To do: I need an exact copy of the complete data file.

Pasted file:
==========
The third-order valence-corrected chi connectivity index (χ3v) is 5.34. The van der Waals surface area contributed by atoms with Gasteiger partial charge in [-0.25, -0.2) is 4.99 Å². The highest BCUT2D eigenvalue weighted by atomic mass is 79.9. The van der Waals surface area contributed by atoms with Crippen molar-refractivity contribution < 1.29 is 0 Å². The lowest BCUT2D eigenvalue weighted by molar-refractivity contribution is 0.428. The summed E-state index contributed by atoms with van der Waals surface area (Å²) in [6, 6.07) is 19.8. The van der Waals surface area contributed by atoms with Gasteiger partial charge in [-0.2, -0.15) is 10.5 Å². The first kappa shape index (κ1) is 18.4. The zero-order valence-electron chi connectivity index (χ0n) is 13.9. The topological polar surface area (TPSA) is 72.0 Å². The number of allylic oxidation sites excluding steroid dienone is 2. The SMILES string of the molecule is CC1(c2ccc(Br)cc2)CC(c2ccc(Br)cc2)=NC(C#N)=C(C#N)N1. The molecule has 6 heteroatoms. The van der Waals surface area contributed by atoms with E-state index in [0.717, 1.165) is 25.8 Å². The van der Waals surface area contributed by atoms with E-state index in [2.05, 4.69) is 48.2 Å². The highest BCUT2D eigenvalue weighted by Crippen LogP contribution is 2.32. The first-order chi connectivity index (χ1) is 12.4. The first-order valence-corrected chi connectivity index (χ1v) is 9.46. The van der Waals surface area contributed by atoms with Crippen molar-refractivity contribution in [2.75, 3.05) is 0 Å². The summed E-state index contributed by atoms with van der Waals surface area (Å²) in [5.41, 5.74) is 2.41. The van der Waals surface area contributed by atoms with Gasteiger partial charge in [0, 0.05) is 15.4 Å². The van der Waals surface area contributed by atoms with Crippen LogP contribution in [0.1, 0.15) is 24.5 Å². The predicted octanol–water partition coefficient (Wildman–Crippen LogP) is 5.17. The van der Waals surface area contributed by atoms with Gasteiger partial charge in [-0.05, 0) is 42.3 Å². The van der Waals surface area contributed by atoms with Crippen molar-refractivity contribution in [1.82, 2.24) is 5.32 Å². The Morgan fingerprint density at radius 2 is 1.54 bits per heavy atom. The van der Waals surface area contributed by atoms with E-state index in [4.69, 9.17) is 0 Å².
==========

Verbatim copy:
The third-order valence-corrected chi connectivity index (χ3v) is 5.34. The van der Waals surface area contributed by atoms with Gasteiger partial charge in [-0.25, -0.2) is 4.99 Å². The highest BCUT2D eigenvalue weighted by atomic mass is 79.9. The van der Waals surface area contributed by atoms with Crippen molar-refractivity contribution < 1.29 is 0 Å². The lowest BCUT2D eigenvalue weighted by molar-refractivity contribution is 0.428. The summed E-state index contributed by atoms with van der Waals surface area (Å²) in [6, 6.07) is 19.8. The van der Waals surface area contributed by atoms with Gasteiger partial charge in [-0.2, -0.15) is 10.5 Å². The first kappa shape index (κ1) is 18.4. The zero-order valence-electron chi connectivity index (χ0n) is 13.9. The topological polar surface area (TPSA) is 72.0 Å². The number of allylic oxidation sites excluding steroid dienone is 2. The SMILES string of the molecule is CC1(c2ccc(Br)cc2)CC(c2ccc(Br)cc2)=NC(C#N)=C(C#N)N1. The molecule has 6 heteroatoms. The van der Waals surface area contributed by atoms with E-state index in [0.717, 1.165) is 25.8 Å². The van der Waals surface area contributed by atoms with E-state index in [2.05, 4.69) is 48.2 Å². The highest BCUT2D eigenvalue weighted by Crippen LogP contribution is 2.32. The first-order chi connectivity index (χ1) is 12.4. The first-order valence-corrected chi connectivity index (χ1v) is 9.46. The van der Waals surface area contributed by atoms with Crippen molar-refractivity contribution in [2.75, 3.05) is 0 Å². The summed E-state index contributed by atoms with van der Waals surface area (Å²) in [5.41, 5.74) is 2.41. The van der Waals surface area contributed by atoms with Gasteiger partial charge in [0, 0.05) is 15.4 Å². The van der Waals surface area contributed by atoms with Crippen LogP contribution in [0.1, 0.15) is 24.5 Å². The predicted octanol–water partition coefficient (Wildman–Crippen LogP) is 5.17. The van der Waals surface area contributed by atoms with Gasteiger partial charge in [-0.05, 0) is 42.3 Å². The van der Waals surface area contributed by atoms with Crippen molar-refractivity contribution in [1.82, 2.24) is 5.32 Å². The Morgan fingerprint density at radius 2 is 1.54 bits per heavy atom. The van der Waals surface area contributed by atoms with E-state index in [4.69, 9.17) is 0 Å².